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Discussion Starter #1
So this is a gun my father purchased new in 1946 when he got home from the war. It was purchased in a hardware store in Monette, AR. It has had a hard life. I remember this as the gun dad regularly took on our many duck hunts when I was growing up. Story is he loaned it to a friend in the late 1950’s and the friend lost it in the St. Francis river bottoms. He and dad found is covered in mud a week or so later. In the early 1970’s my brother loaned it to a buddy and he accidentally stuck the end of the barrel in the mud. Tried to clean it out but didn’t get it all. His next shot put a swell in the end of the 30” full choke barrel the size of a half marble. It sat in a closet in my dads house for ten years or so.The blueing was badly worn and the buttstock was a shitty replacement. in the early 1980’s dads birthday was coming up and I got the gun and sent it to Ithaca. They were back in business at the time. They replaced the buttstock. The one on it was replaced with a terrible fitting stock when dads buddy lost it in the bottoms. They reblued the gun and replaced the barrel with a ribbed and threaded barrel with five chokes..
I will never forget the look on dads face when I gave him this gun for his birthday. That’s one of the things you can give someone that has everything.i only wish I had some before pictures. The transformation is unbelievable. The corncob fore end is original.
Ithaca Model 37 Featherlight pump gun
This gun kills on both ends.
I sure miss my dad.
 

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Discussion Starter #4
I had a 20ga model 37 dad bought me in the 1970’s. It was stolen out of my brothers K-5 Blazer shortly after dad gave it to me. I would pay dearly to have that gun back. It had a fancy fore end, not like the old corncob.
 

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That’s cool.
If I remember correctly, dad said he paid about $40.00 for his 12 ga model 37 in 1946
 

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You know you can hold the trigger and the gun will fire as fast as you can pump it. I’ve heard it was used in Vietnam because of that feature.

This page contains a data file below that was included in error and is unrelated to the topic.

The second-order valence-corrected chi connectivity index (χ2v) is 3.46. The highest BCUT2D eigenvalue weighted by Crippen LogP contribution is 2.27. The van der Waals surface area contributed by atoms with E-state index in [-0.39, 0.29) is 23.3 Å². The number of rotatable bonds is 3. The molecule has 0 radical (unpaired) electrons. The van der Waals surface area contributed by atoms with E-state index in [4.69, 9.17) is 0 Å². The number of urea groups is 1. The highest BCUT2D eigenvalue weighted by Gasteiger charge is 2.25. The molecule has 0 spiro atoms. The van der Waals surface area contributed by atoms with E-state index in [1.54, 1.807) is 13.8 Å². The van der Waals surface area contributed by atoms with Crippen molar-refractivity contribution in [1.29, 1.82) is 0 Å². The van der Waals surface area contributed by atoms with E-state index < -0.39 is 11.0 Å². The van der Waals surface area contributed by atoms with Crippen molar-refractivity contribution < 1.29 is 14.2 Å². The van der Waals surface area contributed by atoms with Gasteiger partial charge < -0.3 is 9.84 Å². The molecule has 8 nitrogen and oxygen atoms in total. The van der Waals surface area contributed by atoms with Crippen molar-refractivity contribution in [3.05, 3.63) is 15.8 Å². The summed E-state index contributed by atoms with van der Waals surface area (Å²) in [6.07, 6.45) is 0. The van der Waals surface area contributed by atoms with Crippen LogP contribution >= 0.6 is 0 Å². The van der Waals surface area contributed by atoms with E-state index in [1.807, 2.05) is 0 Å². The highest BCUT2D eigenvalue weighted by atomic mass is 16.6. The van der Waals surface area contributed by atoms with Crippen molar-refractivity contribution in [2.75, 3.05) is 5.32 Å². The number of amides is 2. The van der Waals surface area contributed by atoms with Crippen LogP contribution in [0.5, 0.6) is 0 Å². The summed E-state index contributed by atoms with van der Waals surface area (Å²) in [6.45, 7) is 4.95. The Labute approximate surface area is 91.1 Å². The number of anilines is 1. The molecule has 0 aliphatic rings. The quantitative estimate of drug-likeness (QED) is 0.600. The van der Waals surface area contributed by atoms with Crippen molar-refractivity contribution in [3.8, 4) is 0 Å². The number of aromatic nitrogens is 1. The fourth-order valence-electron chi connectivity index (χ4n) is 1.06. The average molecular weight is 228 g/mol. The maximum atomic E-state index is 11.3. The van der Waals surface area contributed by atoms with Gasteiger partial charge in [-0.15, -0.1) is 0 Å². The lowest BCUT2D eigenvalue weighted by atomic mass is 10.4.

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One gun I truly loved was dove hunting with Daddy's gold trigger Sweet Sixteen Browning auto. Probably the smoothest, easiest to handle shotgun I've ever swung to my shoulder.
 

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One gun I truly loved was dove hunting with Daddy's gold trigger Sweet Sixteen Browning auto. Probably the smoothest, easiest to handle shotgun I've ever swung to my shoulder.
The Browning A-5 is a historic gun. Sweet 16 is highly collectible these days.
 

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Man, what a cool shotgun! Thanks for sharing.
Makes me think of that old saying, "if these walls could talk." Can you imagine if that gun could share its stories?
 

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Great post, I have an old model 37 I bought off a guy a long time ago, I wish that thing could talk
 

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Yep, I have one of almost the same vintage in 16 gage that I inherited when Dad passed a year ago. Mine has the old weaver style choke system which I always thought looked cool. I hope to never modify it and remember the good times had with dad hunting the old fence lines in North East Indiana. RIP dad.
 

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You can hold this old gun by the pistol grip with your finger on the bolt release and shake it up and down and it cycles..
Mine does the same thing and we still shoot it regularly. I used to "race" my buddy with a sweet 16 semi. Lots of memories with that 37.
 

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Nice gun and good story. I have my grandpa 12 ga l c smith. Kicks like a mule but it has won a lot of turkey shoots. Almost not fair. It’s long and knocks the centers of a target out. It’s going to my grandson. He loves to see it every time I get him.
 
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